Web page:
Cisco offers an option to take the responsibility and act as SPOC for the hardware stack (e.g., Cisco, Storage, Linux, ev. VMware). Just the integration of SAP with the hardware vendors is not offered by SAP with TDI.


Comment From Nic Jones

Do you have any experience with (or comment on) being able to run systems with Synchronous System Replication across distances >100km and/or >1ms latency?

Michiel Bijlsma: We don't have experience with customers synchronously replicating over such a large distance and SAP doesn't support it - at least not unless you put in a special request with SAP. Synchronous system replication support by SAP goes only up to 25km. I myself would not recommend this due to the very low-latency KPIs that SAP sets for HANA performance and the extremely high cost that would result from having to provide the necessary bandwidth over such long distances.


Comment From Guest

What effect on performance would you see for a large-scale HANA db (>10TB) with sync replication over a distance of >10KM? Do you have customers (large-scale) running sync replication today with HANA?

Michiel Bijlsma: You're likely to see a measurable reduction in (user) response times at replication over any distance. But as long as your HANA configuration continues to meet the KPIs set by SAP for HANA performance, this is no issue that will affect HANA stability. The usual trade-offs for performance, robustness, and recoverability continue to apply.
We have a customer with an 8TB scale-out configuration doing such synchronous replication. It didn't affect the response times as perceived by their users at all, but in fairness, the distance is much less than 10km in this particular case. This was a TDI engagement where the performance KPIs were extensively tested and met or exceeded.


Comment From Guest

Any recommendations on key KPIs for HANA infrastructure? Downtime? Bandwidth? Latency?

Michiel Bijlsma:  I hope I interpret the question right, but please respond if I don't: 
The two most important ones I know as an architect are (high) availability and disaster recovery, as they prove time and again to have the most impact on cost and the biggest impact on operational complexity.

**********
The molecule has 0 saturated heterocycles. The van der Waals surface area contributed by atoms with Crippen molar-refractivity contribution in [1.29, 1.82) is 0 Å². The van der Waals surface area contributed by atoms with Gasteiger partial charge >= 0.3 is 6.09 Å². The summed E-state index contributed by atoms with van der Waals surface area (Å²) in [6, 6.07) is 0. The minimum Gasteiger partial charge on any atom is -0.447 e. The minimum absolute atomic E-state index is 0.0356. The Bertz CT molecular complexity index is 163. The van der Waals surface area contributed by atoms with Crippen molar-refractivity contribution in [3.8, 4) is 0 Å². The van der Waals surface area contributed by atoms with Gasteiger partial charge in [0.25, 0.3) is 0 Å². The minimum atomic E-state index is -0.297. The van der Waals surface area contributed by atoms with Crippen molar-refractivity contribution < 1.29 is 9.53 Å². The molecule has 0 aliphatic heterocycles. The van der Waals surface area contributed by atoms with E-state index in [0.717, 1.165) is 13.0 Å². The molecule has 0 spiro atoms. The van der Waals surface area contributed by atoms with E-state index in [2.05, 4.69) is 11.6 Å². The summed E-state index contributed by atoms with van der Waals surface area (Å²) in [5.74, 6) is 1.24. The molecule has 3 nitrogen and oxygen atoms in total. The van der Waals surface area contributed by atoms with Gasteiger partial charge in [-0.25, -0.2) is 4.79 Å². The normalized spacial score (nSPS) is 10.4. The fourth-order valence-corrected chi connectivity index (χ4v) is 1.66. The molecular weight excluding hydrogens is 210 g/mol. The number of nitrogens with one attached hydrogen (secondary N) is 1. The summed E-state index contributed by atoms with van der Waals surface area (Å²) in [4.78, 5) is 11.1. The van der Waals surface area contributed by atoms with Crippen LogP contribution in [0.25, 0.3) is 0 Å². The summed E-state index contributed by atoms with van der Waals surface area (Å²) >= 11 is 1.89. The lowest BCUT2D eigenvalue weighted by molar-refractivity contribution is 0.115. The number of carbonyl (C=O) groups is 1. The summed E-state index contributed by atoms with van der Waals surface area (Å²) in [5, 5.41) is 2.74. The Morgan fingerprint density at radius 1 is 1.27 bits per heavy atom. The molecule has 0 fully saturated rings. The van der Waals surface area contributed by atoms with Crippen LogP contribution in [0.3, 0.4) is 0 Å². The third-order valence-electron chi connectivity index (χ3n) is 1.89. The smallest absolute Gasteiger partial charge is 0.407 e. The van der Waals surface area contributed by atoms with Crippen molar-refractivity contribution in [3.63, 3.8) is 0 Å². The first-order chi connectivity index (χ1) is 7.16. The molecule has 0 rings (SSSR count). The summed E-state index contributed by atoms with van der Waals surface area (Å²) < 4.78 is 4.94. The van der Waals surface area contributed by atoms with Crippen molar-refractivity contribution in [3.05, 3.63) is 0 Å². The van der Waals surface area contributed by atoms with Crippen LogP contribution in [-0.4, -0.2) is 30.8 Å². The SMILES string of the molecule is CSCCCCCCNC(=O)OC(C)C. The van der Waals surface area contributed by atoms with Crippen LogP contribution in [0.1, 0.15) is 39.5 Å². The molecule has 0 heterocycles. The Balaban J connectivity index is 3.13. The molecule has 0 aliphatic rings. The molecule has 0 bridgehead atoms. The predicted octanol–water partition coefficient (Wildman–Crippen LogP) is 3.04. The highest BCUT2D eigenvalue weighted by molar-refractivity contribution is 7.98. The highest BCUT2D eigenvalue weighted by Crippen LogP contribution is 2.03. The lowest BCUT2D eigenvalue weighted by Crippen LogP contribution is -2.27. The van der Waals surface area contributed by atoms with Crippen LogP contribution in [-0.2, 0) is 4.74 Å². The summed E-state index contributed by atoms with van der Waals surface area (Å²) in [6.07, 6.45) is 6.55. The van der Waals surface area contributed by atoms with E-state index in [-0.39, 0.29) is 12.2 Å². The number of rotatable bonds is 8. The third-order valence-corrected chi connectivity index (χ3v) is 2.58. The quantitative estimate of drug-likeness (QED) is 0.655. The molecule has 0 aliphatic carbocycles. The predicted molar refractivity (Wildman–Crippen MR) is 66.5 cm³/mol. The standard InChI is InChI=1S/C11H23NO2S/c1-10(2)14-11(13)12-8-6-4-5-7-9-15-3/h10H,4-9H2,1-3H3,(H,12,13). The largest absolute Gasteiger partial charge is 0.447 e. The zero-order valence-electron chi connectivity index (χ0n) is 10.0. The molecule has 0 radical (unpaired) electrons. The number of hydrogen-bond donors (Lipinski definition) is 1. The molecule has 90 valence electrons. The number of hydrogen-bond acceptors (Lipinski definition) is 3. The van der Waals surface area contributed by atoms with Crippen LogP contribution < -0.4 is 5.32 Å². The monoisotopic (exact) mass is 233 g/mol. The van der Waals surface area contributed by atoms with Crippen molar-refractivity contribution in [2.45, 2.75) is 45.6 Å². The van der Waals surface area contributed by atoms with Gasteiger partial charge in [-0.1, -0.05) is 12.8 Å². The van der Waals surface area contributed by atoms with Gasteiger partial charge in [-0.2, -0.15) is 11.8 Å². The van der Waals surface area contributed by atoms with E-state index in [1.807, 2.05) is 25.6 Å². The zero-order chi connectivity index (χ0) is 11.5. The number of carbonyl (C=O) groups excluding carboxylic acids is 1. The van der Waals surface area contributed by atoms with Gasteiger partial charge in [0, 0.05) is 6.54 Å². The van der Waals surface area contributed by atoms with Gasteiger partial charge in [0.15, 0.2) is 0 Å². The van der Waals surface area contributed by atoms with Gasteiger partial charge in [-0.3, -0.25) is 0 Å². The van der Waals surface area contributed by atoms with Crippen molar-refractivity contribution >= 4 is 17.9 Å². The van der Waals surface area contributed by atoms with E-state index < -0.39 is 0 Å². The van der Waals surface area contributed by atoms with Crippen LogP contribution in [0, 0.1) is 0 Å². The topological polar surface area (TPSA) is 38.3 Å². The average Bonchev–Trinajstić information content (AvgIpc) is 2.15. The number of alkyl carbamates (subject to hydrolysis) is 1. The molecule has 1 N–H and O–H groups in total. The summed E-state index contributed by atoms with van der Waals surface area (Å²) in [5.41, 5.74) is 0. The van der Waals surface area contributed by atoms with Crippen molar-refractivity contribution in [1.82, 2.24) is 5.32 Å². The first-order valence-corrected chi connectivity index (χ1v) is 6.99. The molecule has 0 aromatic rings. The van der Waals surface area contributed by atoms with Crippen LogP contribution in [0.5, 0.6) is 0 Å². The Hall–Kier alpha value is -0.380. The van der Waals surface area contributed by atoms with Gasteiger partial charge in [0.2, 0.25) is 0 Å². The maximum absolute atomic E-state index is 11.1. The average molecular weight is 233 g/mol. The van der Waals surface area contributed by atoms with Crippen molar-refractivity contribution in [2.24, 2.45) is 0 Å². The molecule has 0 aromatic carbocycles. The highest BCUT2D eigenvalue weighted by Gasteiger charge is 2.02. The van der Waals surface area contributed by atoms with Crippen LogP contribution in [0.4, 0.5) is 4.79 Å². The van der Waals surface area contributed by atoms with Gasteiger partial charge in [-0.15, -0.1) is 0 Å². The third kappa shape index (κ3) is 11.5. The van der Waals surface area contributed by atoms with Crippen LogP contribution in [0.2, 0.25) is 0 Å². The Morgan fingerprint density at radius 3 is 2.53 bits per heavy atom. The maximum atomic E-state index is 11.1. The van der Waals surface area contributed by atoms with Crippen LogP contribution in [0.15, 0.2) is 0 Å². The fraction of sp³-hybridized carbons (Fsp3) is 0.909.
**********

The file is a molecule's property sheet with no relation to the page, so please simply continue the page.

There are no defined standards in the HANA appliance model of how to address the infrastructure design of such solutions -- only options you can leverage, such as HANA System replication or storage replication.

The key difference between other vendor architectures/appliances and Cisco UCS in such scenarios is the ease of management that Cisco UCS delivers as part of the architecture, and the flexibility, such as migrating UCS service profiles (physical server hardware identities) between data centers in a disaster recovery scenario in an automated way.

With HANA virtualization being as restricted as it is currently, the ability to migrate a physical server to another piece of hardware at another site as if it's a virtual one cannot be overestimated.

With regard to inter-site bandwidth, this is always the most difficult one to estimate beforehand, as it will depend on use case and workload of the primary production appliance.

With regard to HANA appliance KPIs, those are pre-set by SAP, so any vendor appliance is equal to any other vendor's in that regard -- whether they use, for instance, expensive enterprise flash storage or reliable spinning disks.